Local employment offices are responsible for job placements, career guidance, and the administration of benefits. Other agencies and 69 municipal bodies are responsible for the administration of noncontributory benefits.

Sickness funds collect contributions.

Family Allowances

Regulatory Framework

First laws: 1954 (child benefit), implemented in 1955; and 1985 (child rearing allowance).

Current laws: 2004 (child-rearing allowance) and 2005 (child benefit).

Type of program: Universal and social assistance system.

Coverage

Parents with one or more children.

Full orphans and children who have lost contact with their parents.

Source of Funds

Insured person: None.

Self-employed person: Not applicable.

Employer: None.

Government: The total cost.

Qualifying Conditions

Child benefit: The child must be younger than age 18 (age 21 if unemployed, age 27 if in full-time education or voluntary work, no limit if disabled). For children older than age 18, the benefit ceases if the child's own annual income is greater than €7,680.

Child allowance (means-tested): Payable to parents with at least one child younger than age 18, who are able to meet their own needs but not those of their children. Must be entitled to receive the child benefit and have earnings between a specified minimum and maximum. Persons receiving other means-tested benefits are not eligible.

Child-rearing allowance (means-tested): Payable to parents rearing a child younger than age 2. Parents must be nonemployed, in vocational training, or working not more than 30 hours a week with income not exceeding a specified annual ceiling.

Optionally, parents can receive a higher monthly rate of benefit for 1 year.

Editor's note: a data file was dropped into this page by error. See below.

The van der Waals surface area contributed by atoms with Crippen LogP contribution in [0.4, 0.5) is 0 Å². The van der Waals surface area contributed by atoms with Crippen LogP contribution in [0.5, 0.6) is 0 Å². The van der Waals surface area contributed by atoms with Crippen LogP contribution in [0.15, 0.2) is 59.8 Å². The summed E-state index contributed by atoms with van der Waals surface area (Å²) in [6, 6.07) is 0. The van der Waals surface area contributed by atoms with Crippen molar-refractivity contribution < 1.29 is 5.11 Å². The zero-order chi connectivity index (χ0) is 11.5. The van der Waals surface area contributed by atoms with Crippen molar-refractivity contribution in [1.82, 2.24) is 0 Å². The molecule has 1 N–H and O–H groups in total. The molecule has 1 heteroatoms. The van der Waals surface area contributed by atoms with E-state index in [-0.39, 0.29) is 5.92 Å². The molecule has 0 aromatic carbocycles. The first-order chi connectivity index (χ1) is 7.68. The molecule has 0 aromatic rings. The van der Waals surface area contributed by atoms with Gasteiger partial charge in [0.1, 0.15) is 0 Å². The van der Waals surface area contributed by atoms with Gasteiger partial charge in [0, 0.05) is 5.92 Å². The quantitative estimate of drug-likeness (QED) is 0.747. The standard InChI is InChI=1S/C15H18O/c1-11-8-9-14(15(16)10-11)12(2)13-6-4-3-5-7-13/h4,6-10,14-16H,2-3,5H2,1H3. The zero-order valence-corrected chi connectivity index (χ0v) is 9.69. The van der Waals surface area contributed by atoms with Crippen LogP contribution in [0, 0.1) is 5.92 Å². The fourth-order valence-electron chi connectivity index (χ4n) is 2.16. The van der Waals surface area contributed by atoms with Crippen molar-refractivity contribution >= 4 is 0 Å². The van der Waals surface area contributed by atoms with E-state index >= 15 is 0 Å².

The annual income ceiling in the first 6 months for a couple with one child is €30,000 (€22,086 if opting for a 1-year benefit); for single parents with one child, €23,000 (€19,086 if opting for a 1-year benefit). The annual income ceiling after the first 6 months for a couple with one child is €16,500 (€22,086 if opting for a 1-year benefit); for single parents with one child, €13,500 (€19,086 if opting for a 1-year benefit). If income exceeds the annual income ceiling after the first 6 months, the allowance is reduced by at least 5.2% (7.2% if opting for a 1-year benefit) of income above the specified limit.

The income ceiling increases by €3,140 for each additional child.

Family Allowance Benefits

Child benefit: €154 a month is paid for the first, second, and third child; €179 for each subsequent child. (Lower rates may be paid if the children of workers employed in Germany reside in countries where the cost of living is lower.) If a child supplement from a statutory work accident or pension program is also paid, only the portion of the child benefit higher than the supplement is payable.

Child allowance (means-tested): Up to €140 per child is paid for a maximum 36 months; if entitled to an allowance for more than one child in the household, a combined total allowance is paid. The child's own income may reduce the benefit.

Child-rearing allowance (means-tested): Up to €300 a month is paid for each child up to age 2. Optionally, parents can receive €450 a month for each child up to age 1.

Administrative Organization

Federal Ministry for Family, Seniors, Women, and Youth (http://www.bmfsfj.de) provides general supervision.

Federal Finance Office (Family Fund) (http://www.bff-online.de) administers child benefits and child allowances through regional and local labor offices of the Federal Employment Agency (http://www.arbeitsagentur.de).

Child benefits for public employees are administered through salary payment offices.

Federal states are responsible for the realization of the federal child-rearing law. Child-rearing centers administer the program.

Administrative costs are reimbursed by the federal government.